Saturday, February 23, 2019

You don't see these everyday Part 3

Tom Snyder ( a practicing Long Gun maker out of Hancock Michigan was recently tasked with building a single shot for a client and I received his perfectly glass bedded Farquharson pattern in early October. This Farquharson variant was based on a New Model, Westley Richards 1897 action. Tom had re-barreled this take down action for the classic 450-400 and a second barrel to a 30 caliber Wildcat based off the original 348 Winchester case as the rim diameter and thickness was almost identical to the 450-400 case. Tom then made the rib, sights and figured out how to best handle the take down system that would also include scope mounts. Lots of fiddling to be worked out.

Taking the time to make the pattern for a project you've never attempted can allow you a visual idea of where you want to go stylistically, a road map so to speak. Fitting a rib, the sights and all the requested hardware that the client had envisioned can also allow the client to handle the mock up for fit if he's willing to travel. It's real easy to change the lines on a pattern with splices of wood and or Bondo before you back yourself into a corner with the piece of French walnut. With a pattern you don't have to measure twice and cut once. With a pattern you can cut and then build back all you want.

If you take the time to make a pattern stock it will give you a cosmetic 3 D blue-print before you wonder if you've taken off to much wood as an after thought. Ever been caught in that situation? early on I have

I wonder if I'll ever see other Farquharson stock before I unplug and cover the pantograph for the last time ?

Friday, February 22, 2019

You don't see these everyday: Part 2

Like the Boss O/U fore-end another piece of English history entered the shop not once but twice in 2018. It has been quite some since any Farquharson type stocks have shown up for duplication. I remember machining a pair of Jeffery PD stocks roughly thirty five years ago and another Farquharson Holland & Holland butt and fore-end about the same time.

Recently Paul Hodgins ( requested I machine a butt stock from the original Holland & Holland butt stock as the original was broken and repaired one to many times. Paul served his apprenticeship and was employed at Holland & Holland as a stocker in his younger days. Now a citizen of the United States he continues to practice his skills predominately re-stocking best quality double rifles and shotguns. Now and again he is requested to re-stock a single shot or bolt gun and this 450 Express is such an example.

The bulk of Paul's work is done from the block but again there are times when the use of a precision pantograph can come in handy. So the cracks in the butt stock were epoxied one last time, any voids or pockets in the inletting were glass bedded, the butt lengthened to meet the new owner's requirements and then it was given to me to machine. I left or removed the requested amounts of wood in the inletted areas and on the exterior surface.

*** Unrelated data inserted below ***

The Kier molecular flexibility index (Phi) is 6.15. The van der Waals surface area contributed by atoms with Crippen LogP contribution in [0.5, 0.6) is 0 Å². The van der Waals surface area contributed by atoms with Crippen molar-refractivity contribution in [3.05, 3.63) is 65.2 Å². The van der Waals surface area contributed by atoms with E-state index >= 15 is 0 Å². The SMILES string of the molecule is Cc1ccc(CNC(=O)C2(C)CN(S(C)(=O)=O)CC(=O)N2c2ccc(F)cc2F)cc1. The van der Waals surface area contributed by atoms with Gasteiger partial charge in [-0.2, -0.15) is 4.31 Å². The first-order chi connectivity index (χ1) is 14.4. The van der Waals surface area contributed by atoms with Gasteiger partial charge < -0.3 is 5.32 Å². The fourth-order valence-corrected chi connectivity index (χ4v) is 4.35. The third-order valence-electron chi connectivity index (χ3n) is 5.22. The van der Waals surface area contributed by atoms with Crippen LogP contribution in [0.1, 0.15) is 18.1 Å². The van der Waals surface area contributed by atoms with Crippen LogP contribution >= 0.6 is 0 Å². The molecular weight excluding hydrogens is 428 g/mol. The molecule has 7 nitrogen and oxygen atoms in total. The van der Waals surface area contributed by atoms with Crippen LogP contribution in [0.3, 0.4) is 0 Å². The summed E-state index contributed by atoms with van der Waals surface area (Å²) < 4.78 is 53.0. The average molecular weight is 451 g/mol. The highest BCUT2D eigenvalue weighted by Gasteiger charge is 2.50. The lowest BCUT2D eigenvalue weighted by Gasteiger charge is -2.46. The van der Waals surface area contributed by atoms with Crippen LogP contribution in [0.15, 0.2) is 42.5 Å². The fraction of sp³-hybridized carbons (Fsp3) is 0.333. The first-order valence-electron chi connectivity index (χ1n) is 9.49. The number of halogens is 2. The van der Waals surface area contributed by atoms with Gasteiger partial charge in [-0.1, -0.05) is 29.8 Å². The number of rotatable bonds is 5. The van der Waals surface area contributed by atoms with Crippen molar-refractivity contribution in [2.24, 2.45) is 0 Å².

Since Paul and I live in the same area I stopped by a couple times to look in on the project. 

I believe the fore-end was re-finished, some screws had to be replicated and replaced, polishing, re-case coloring and re-blacking of some parts was now complete. All that was required now was a steady hand to put it all back together.

Around the end of the year Paul left me a message on the phone to say the 450 was complete and did I want to see if before it was returned to the owner. What would you say ?

James Flynn a praticing artisan in his own right leather covered the Farquharson butt pad per his usual standards which adds an elegant and functional touch indeed.

Old and new world talent at it's finest 

Thursday, February 21, 2019

You don't see these everyday: Part 1

Recently I received a Boss back action lock over and under fore-end to duplicate. Old world English craftsmanship at its best.

I have machined only two others in all these years of offerings stock duplication to the trade. This is where a precision pantograph really can pay off as "pattern" is already made.

This fore-end has seen better days, had been cracked and repaired in couple of places, been refinished and re-checkered at some point more than once. I was concerned about the thickness of the web between the fore-end iron tie down screw escutcheon and the exterior of the stock might be pretty thin at this stage. As the original fore-end already had a number of repaired cracks I elected to drill a hole from the exterior of the fore-end surface to allow me to tap the block out so I could machine the block cavity for the stock-maker tasked with making a new one.

Good thing I did as the web was now approx, .010 thick, so extra wood would be left on the OD of the stock ahead of the fore-end iron. Note the ancient gun oil leeching out of the stock under the warmth of the lamp. Epoxy and oil work well together like water and gasoline.

Fixtures and set up always being important, to quote the late Tom Burgess " so you got a great idea, how are you going to hold it to machine it ?" words to live by. 

1 hour of set up and 4 hours of machine work and we're done. The inletting by request was cut within .003 per side on the ID and plus .050 on the OD.

Is this time saving expenditure worth the tarriff ? does a racoon like cat food !!!!!